Not much later, Jake's friend Al, who runs the local diner, divulges a secret: his storeroom is a portal to 1958. He enlists Jake on an insane and insanely possible mission to try to prevent the Kennedy assassination. So begins Jake's new life as George Amberson and his new world of Elvis and JFK, of big American cars and sock hops, of a troubled loner named Lee Harvey Oswald and a beautiful high school librarian named Sadie Dunhill, who becomes the love of Jake's life a life that transgresses all the normal rules of time.

In "Lincoln s Bodyguard," an alternative version of American history, President Lincoln is saved from assassination. Though he prophesied his own death the only way he believed the South would truly surrender Lincoln never accounted for the heroics of his bodyguard, Joseph Foster. A biracial mix of white and Miami Indian, Joseph makes an enemy of the South by killing John Wilkes Booth and preventing the death of the president. His wife is murdered and his daughter kidnapped, sending Joseph on a revenge-fueled rampage to recover his daughter. When his search fails, he disappears as the nation falls into a simmering insurgency instead of an end to the War. Years later, Joseph is still running from his past when he receives a letter from Lincoln pleading for help. The President has a secret mission. Pursued from the outset, Joseph turns to the only person who might help, the woman he abandoned years earlier. If he can win Molly over, he might just fulfill the President s urgent request, find his daughter, and maybe even hasten the end of the War.

Can one man save the Titanic?

March 1912. A mysterious man appears aboard the Titanic on its doomed voyage. His mission? To save the ship.

The result? A world where the United States never entered World War I, thus launching the secret history of the 20th Century.

April 2012. Joseph Kennedy - grand-nephew of John F. Kennedy - lives in an America occupied in the East by Greater Germany and on the West Coast by Imperial Japan. He is one of six people who can restore history to its rightful order -- even though it may mean his own death.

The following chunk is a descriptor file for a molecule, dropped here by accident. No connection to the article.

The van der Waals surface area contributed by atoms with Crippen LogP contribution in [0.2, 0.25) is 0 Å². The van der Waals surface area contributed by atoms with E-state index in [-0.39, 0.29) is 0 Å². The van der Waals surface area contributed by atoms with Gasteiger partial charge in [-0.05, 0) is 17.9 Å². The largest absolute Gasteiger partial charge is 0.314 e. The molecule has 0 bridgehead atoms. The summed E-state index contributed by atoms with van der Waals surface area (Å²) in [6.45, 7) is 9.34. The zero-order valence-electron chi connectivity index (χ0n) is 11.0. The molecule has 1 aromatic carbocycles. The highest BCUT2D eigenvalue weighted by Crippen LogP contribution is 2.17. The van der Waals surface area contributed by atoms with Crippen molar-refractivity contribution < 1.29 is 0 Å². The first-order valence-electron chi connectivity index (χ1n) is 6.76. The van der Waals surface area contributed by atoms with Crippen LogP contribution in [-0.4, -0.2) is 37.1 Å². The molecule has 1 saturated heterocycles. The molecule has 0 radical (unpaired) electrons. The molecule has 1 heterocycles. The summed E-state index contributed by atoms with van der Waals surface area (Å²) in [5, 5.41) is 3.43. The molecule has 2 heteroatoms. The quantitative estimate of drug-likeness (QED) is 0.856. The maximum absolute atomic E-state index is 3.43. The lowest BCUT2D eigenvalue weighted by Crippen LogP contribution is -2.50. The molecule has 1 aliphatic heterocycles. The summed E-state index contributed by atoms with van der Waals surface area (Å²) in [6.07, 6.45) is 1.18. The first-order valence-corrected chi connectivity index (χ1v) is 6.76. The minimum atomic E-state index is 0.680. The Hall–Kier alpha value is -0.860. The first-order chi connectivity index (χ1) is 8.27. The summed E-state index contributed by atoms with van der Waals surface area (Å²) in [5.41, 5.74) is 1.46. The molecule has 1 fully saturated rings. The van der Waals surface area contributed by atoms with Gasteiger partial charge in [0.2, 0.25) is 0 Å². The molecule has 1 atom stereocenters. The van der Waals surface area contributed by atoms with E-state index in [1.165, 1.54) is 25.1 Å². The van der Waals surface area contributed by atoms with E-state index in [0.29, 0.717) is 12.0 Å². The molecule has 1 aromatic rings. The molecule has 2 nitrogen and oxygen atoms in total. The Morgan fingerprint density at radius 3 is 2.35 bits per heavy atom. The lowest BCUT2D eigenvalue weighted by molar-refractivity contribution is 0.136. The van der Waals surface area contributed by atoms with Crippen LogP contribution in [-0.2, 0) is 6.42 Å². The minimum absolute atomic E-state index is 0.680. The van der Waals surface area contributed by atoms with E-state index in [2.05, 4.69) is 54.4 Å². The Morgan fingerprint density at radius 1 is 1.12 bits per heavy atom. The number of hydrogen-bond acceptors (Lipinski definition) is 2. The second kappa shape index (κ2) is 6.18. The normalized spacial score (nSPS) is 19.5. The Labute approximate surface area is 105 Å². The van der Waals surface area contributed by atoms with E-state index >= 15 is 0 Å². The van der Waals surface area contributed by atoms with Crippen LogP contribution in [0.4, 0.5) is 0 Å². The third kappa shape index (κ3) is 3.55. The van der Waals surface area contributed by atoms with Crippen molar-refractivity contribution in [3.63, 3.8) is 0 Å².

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Stephanie at Layered Pages
Magdalena at It's a Mad Mad World
Heather at The Maiden's Court
Colleen at A Literary Vacation (coming the 27th)
Holly at 2 Kids and Tired (coming the 27th)

Tuesday, May 24, 2016

Cover Clichés: Cloche Contemplation

Sometimes, while browsing the virtual shelves on Amazon and Goodreads, I see an image that gives me an oddly disconcerting sense of deja vu. I could swear I've never read the book, but I know I've seen the jacket image somewhere before.

This phenomenon is what inspired Cover Clichés. Images are often recycled because cover artists are often forced to work from a limited pool of stock images and copyright free material. That said, I find comparing their finished designs quite interesting.  

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One night. One dance. One love to last a lifetime.

1916. Leaving war-ravaged London, Jenny Doyle sets sail for New York where she is to work for the de Saulles family. Their home, Gatsby-like in elegance, is rife with intrigue and madness. Only Jenny’s friendship with dancer Rodolfo offers escape… until, one tragic day, the household is changed forever. 1926. America booms, prohibition rules and Rodolfo has taken his place on the silver screen as Rudolph Valentino. Will the world’s most desired film star and his lost love have their Hollywood happy ending, or will the tragic echoes from their time with the de Saulles thwart them one last time

New York City, 1924: the height of Prohibition and the whole city swims in bathtub gin.

Rose Baker is an orphaned young woman working for her bread as a typist in a police precinct on the lower East Side. Every day Rose transcribes the confessions of the gangsters and murderers that pass through the precinct. While she may disapprove of the details, she prides herself on typing up the goriest of crimes without batting an eyelid.

But when the captivating Odalie begins work at the precinct Rose finds herself falling under the new typist's spell. As do her bosses, the buttoned up Lieutenant Detective and the fatherly Sergeant. As the two girls' friendship blossoms and they flit between the sparkling underworld of speakeasies by night, and their work at the precinct by day, it is not long before Rose's fascination for her new colleague turns to obsession.